The trail starts at the intersection of the High Street and Wigford Way and ends at the Cathedral. There are eight stops altogether. This blogpost is set out in the same order as the trail, so that it’s easy to find further information related to each stop.

Stop 1: St Mary le Wigford[1]

We’ll tell stories here about army veterans, industrial workers and football players.

Ann Bishop, a Lincoln woman, was buried at St Mary le Wigford in 1826.  She was 36 years old. (The churchyard has now disappeared under urban development.)   She was married to Peter Bishop, a black man who was born in Barbados in 1792. He enlisted in the 2nd Battalion of the 69th (South Lincolnshire) Regiment of Foot in 1806 and subsequently moved to Lincoln with his Battalion. Whether he was free or enslaved prior to enlistment is unknown. He and Ann were married in 1810.

In the 18th and early 19th centuries, black soldiers served in many regiments of the British army as military musicians, specifically drummers. Racialised beliefs at the time stereotyped black people as having a propensity for music and their presence in regiments was considered a sign of military prestige.

Regiments often put on parades in which all their musical resources would be focused on promoting regimental image in the hope of ingratiating the regiment with local worthies, or, more seriously as far as the survival of the regiment was concerned, to aid recruitment. [2]

Peter Bishop was such a drummer and his duty was to beat out the drum patterns issued by his commanders to communicate orders to the soldiers. He was soon off to war again and served at the Battle of Waterloo. He survived the horrific conditions and received the Waterloo Medal. After this he seems to  have been discharged. Like many other veterans of the time, Peter and Ann experienced homelessness and spent the rest of their lives in and out of Lincoln’s workhouse. After Ann’s death, Peter remarried but continued to face poverty until his own death at the age of 65. He is buried in uphill Lincoln, in what would have been the grounds of the Union Workhouse.  There were probably several other black army veterans like him, living in Lincoln in the late 18th and early 19th centuries[3].

Along the end of Wigford Way is the Lincoln site of Siemens, the current-day company that started life as Ruston’s, and a reminder of a long history of heavy engineering in the city. Ruston’s and others such as Fosters, Clayton and Shuttleworth and Robeys,  produced agri-machinery, excavators, engines, cranes, tanks and planes. These machines were exported all over the British Empire and beyond. These goods and the people that made and used them are connected to the vast history of Britain’s imperial expansion.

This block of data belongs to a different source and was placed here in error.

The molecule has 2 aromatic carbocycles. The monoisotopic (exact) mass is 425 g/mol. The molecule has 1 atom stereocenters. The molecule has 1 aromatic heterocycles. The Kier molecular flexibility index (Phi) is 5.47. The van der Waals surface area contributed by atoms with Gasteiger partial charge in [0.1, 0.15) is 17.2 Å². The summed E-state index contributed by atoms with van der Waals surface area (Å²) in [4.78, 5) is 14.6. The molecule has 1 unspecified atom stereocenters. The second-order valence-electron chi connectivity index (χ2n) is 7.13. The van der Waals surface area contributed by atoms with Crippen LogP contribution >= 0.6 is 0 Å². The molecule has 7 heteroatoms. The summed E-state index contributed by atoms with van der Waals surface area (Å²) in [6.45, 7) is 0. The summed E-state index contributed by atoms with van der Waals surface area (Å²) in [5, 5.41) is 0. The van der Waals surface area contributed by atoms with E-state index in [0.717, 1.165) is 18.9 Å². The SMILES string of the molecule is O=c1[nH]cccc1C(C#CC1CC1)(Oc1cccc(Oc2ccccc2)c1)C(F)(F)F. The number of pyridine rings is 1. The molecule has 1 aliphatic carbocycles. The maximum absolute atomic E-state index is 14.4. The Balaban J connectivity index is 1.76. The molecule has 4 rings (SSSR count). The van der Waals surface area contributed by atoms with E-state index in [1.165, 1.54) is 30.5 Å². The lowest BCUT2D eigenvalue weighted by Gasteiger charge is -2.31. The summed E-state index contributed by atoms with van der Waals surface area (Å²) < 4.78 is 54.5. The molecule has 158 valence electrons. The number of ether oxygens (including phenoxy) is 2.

Ruston’s was one of the most prolific Lincoln-based companies and their products were exported to places like Africa and the Caribbean. One could find a Ruston’s saw mill in Senegal, diesel engines and excavator mines in Togo and trains in Ghana[4]. This also meant that trainee engineers and workers from Africa and the Caribbean would regularly come to visit Lincoln’s factories to learn how to maintain these goods[5].  Public history tends to remember the people who invented, designed or owned objects. Much less credence is given to those who made them and kept them going.

Beyond St Mary le Wigford to the south is Sincil Bank, Lincoln City FC’s ground.  Lincoln City was the first club in the English league to hire two black players, in 1899 and in 1909.

Johnnie Walker was the first black footballer to play in the Scottish league. Lincoln signed him in 1899 for £25 and he became the first black player to command a transfer fee in the UK[6]. Guyanese player Willie Clarke was the first black player to score in the English league for Aston Villa in 1901. He transferred to Lincoln from 1909-1912[7]. In more recent times, former English League and international player Keith Alexander became manager of LCFC in 1993, only the second black manager in the English league (after Tony Collins at Rochdale in 1960). He later became the first qualified black referee[8].

Keith Alexander, Courtesy of Wikimedia Commons.

The Reimagining Lincolnshire project has uncovered another black player as early as 1903 – a goalkeeper for Lincoln Liberal Club[9]. We have yet to discover more about his identity.

Stop 2: Cornhill[10]

Lincoln has various connections with transatlantic slavery. Cornhill is particularly associated with the abolitionist movement and other global movements for social reform.

The transatlantic slave trade was the enforced and violent removal of over 12 million people from Africa from the 16th to the 19th centuries. Most Western European powers participated in and benefited from  this trade.  We know of several Lincoln residents who were ‘compensated’ for the loss of enslaved labour when slavery was abolished in the British Empire in the 1830s.  Margaret Ashton, wife of a mason,  lived in Newport and owned a plantation in Jamaica; Harman Dwarris likewise lived in Lincoln and owned a Jamaican plantation and 18 enslaved people. These examples remind us that townspeople benefited from the system, as well as those with country estates[11].